Among the major accounts Buck worked on was Dana-Reading, which purchased 350,000 tons of hot-rolled sheet steel annually to use in making rails that serve as the foundation for trucks such as the Ford F-150 and Mack, Kenilworth, and Peterbilt semis. He sold Worthington- Malvern about 60,000 tons of steel a year to manufacture supports for acoustic tile drop ceilings.

Buck saw two important changes during his career that impacted all steel companies, but especially Bethlehem, which was purchased in 2003 and no longer exists under its venerable name. In its heydays, Bethlehem supplied structural steel for the Empire State Building and the Golden Gate Bridge.

“The mini-mill concept of producing steel from scrap by using an electric furnace is something that Bethlehem did not react to, and that hurt them,” Buck said. “That, combined with more and more foreign competition, was devastating to us.”

When Buck retired from Bethlehem, he had earned the respect of his colleagues. Dan Mull, then vice president, commercial, said this in a written announcement: “Personable, reliable and conscientious, Bob has been entrusted with some of the largest sales responsibilities within our overall customer base as he has spearheaded Bethlehem’s successful sales efforts and record breaking shipments” to several major accounts.


Bob Buck
Bob Buck assists Alexis Robinson at a First Swings clinic, which promotes golf as a rehabilitative and recreational activity.

After Buck left the steel business, he turned his full-time attention to his beloved avocation, golf. He has played the game for 53 years (from age 12) and won a club championship at age 16 that his grandfather had won in 1932. He had lessons as a youngster and was captain of the team at Choate Preparatory School in Connecticut.

Buck became aware of the National Amputee Golf Association 1984, and it opened up a whole new world for him. He quickly discovered he was talented enough to contend for the group’s national championship. (His current handicap index is 8.4)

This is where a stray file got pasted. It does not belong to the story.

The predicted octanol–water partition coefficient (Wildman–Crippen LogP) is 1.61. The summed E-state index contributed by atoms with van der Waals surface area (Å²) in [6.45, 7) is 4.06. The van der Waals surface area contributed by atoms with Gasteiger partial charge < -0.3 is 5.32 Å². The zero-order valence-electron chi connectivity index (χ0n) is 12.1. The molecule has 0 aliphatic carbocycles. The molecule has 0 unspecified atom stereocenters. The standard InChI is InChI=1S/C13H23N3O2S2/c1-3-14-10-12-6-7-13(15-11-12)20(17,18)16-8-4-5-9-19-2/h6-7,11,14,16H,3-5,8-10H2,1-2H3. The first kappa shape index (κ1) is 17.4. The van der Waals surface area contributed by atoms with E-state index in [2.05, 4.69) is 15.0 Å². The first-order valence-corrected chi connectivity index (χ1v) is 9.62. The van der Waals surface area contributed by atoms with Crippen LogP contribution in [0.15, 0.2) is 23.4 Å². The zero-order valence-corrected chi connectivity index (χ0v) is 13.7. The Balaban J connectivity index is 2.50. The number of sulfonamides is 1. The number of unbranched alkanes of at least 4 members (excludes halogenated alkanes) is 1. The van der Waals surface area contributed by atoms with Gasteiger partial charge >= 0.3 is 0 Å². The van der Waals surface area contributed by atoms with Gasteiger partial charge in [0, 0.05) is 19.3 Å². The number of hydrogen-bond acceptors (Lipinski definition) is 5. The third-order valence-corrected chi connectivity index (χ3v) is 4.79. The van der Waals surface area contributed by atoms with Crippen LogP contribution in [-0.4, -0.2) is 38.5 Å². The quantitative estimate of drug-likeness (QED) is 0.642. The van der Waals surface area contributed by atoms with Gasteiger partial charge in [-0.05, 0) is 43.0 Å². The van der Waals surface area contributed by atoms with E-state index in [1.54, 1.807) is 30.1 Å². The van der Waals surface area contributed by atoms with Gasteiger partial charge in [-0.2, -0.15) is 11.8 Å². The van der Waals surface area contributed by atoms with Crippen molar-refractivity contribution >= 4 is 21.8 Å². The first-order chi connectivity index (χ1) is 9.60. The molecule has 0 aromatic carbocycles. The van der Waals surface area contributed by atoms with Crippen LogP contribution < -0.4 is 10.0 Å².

“The 1984 NAGA tournament was held in Downingtown, Pennsylvania, just an hour away from Bethlehem,” Buck said. “I went to that event and was thrilled by it. I went out to California for the tournament the next year and had a four-shot lead with six holes to go, and lost by one. That was exciting recognition, to know I could compete with those players.”

Buck became the eastern region trustee for the NAGA in 1985, and in 1986 organized the EAGA, which he now heads. The group sponsors tournaments and clinics and even awards scholarships. First Swing is the name given to its clinics, which teach amputees the game of golf as well as golf and rehabilitation professionals how to use golf as therapy.

“The game of golf is a great rehabilitation and recreation medium for all people with disabilities, not just amputees,” Buck said.

The rewards of his work with the EAGA and its First Swing program are many, he says.

“I’ve been doing this work with the clinics for more than 20 years now, and it’s just amazing what goes on,” Buck says. “You’ll see an 80-year-old lady with a walker who just knocked the ball about 30 feet in the air, and she turns around with this big, ‘I can’t believe I did that’ look on her face, and I give her a high five. And you’re done for the day, you’re in great shape. I get more than I give, I can tell you that.”

Since retiring from Bethlehem Steel, Buck has worked full-time with the EAGA, and has a renewed sense of purpose.

“A Fox Sports News reporter was covering one of our clinics and asked me, ‘How has this affected you? You seem to be in pretty good spirits, having lost your leg.’ I said, ‘Well, now I have the feeling that this is my job, that maybe this is what the Lord had in mind for me. I love the game, I’ve played it since I was 12 years old, and now I can give something back and hopefully have other people enjoy it like I do. That’s a pretty good feeling. As for my leg, it’s not a handicap, it’s who I am.’”

Buck lives in Bethlehem with his wife, Linda. The couple have two grown daughters, Jennifer Ann Knies and Leigh Honeycutt Buck.

Produced by Office of Publications three times a year